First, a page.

Category: Spousal Maintenance
Divorce is never easy, but mental health issues can add an additional layer of complication. Minnesota is a no-fault dissolution state, so illness (whether physical or mental in nature) cannot serve as grounds for divorce. Still, mental illness can play a significant role in several aspects of divorce — most notably, maintenance and child custody.
Recent changes in and proposals regarding Minnesota (and federal) legislation promise to significantly alter the divorce process. Changes to spousal maintenance arrangements are of particularly significant concern to both currently divorcing and already divorced spouses. It is important to keep abreast of such developments, as they could impact your tax return or your maintenance obligations. Read on to learn more about recent updates in spousal maintenance law:
Republican lawmakers gathered shortly before Christmas to celebrate their crowning achievement of 2017: an overhaul of the United States tax system, including significant tax cuts for many Americans. For lawmakers, this marks a high point in a drawn-out effort, but for the rest of us, the process is just beginning. The legislation favors some more than others, and unfortunately, many divorcees may see their tax burden rise in the near future.
We’ve all seen the clips on entertainment shows or read the headlines of magazines in the checkout line at the grocery store about spouses of celebrities, sports figures and business leaders receiving multi-million dollar settlements.
A divorce doesn't just involve the two spouses and their lawyers. In any divorce proceeding, there are a variety of legal factors involved. The more issues present, the more experts will generally need to be involved. Some of the typical roles in a divorce include a home appraiser, custody evaluator, vocational assessor, business appraiser, and an actuary. The number of experts present will obviously increase the overall cost of the divorce, but they will also ensure that the proceedings are as fair as possible. A home appraiser is the most common …
It is important to know how the IRS treats spousal maintenance and child support to ensure that both are considered correctly on your income tax return. Generally speaking, spousal maintenance is tax deductible to the payor, but the payee (recipient) must pay taxes on it. Child support is not tax deductible to the payor, and the payee does not have to pay income tax on it. While it is easy to determine what is characterized as “child support,” it can be a bit more complicated to determine what qualifying “alimony” is. Alimony, in order to be tax …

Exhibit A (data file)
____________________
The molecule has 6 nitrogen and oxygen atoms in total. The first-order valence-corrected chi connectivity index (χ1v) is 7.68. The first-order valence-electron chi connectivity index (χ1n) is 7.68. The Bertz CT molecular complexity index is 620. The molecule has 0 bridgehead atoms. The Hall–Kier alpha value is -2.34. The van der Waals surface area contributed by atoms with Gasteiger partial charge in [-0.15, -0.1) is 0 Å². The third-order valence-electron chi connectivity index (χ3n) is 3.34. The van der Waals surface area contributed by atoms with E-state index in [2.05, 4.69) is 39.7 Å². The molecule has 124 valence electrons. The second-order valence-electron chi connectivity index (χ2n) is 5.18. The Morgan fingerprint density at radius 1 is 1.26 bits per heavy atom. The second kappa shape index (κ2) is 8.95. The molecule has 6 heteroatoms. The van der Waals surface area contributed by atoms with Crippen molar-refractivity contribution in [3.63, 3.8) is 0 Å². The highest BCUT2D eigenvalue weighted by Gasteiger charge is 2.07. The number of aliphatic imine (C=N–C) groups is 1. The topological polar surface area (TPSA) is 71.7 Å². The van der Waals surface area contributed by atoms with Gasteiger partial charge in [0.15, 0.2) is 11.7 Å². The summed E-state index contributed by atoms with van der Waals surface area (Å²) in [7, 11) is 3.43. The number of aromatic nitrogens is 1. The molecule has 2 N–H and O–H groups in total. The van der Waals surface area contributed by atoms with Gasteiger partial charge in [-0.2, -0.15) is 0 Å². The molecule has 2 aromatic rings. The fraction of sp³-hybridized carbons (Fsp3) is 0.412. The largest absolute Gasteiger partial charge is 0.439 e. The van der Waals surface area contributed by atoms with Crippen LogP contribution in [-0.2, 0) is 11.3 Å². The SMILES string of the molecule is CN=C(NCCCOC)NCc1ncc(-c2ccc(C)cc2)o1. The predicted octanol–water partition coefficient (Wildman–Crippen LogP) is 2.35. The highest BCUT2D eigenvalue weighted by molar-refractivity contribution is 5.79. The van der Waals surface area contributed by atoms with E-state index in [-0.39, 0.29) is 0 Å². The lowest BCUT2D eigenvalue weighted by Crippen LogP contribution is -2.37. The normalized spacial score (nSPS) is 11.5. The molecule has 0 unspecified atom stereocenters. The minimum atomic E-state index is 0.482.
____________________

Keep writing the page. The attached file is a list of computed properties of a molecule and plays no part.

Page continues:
Spousal maintenance is a factor-based award in Minnesota. In this quick guide, find key information concerning spousal maintenance awards in Minnesota: Need: The party seeking spousal maintenance must establish a need. This is determined by comparing the party’s projected monthly budget against the party’s ongoing income. Ability to Pay: If a party establishes a need for spousal maintenance, the other party’s ability to pay will be examined. This is determined by comparing the party’s projected monthly budget against the party’s ongoing …
As more and more counties adopt the early neutral evaluation model, fewer divorce litigants face the prospect of a motion for temporary relief. A decade ago, nearly every party to a divorce would seek some sort of temporary order from the judge, given the fact that few alternatives were available for immediate structured debate and discussion concerning issues like custody, parenting time, child support, property division and spousal maintenance.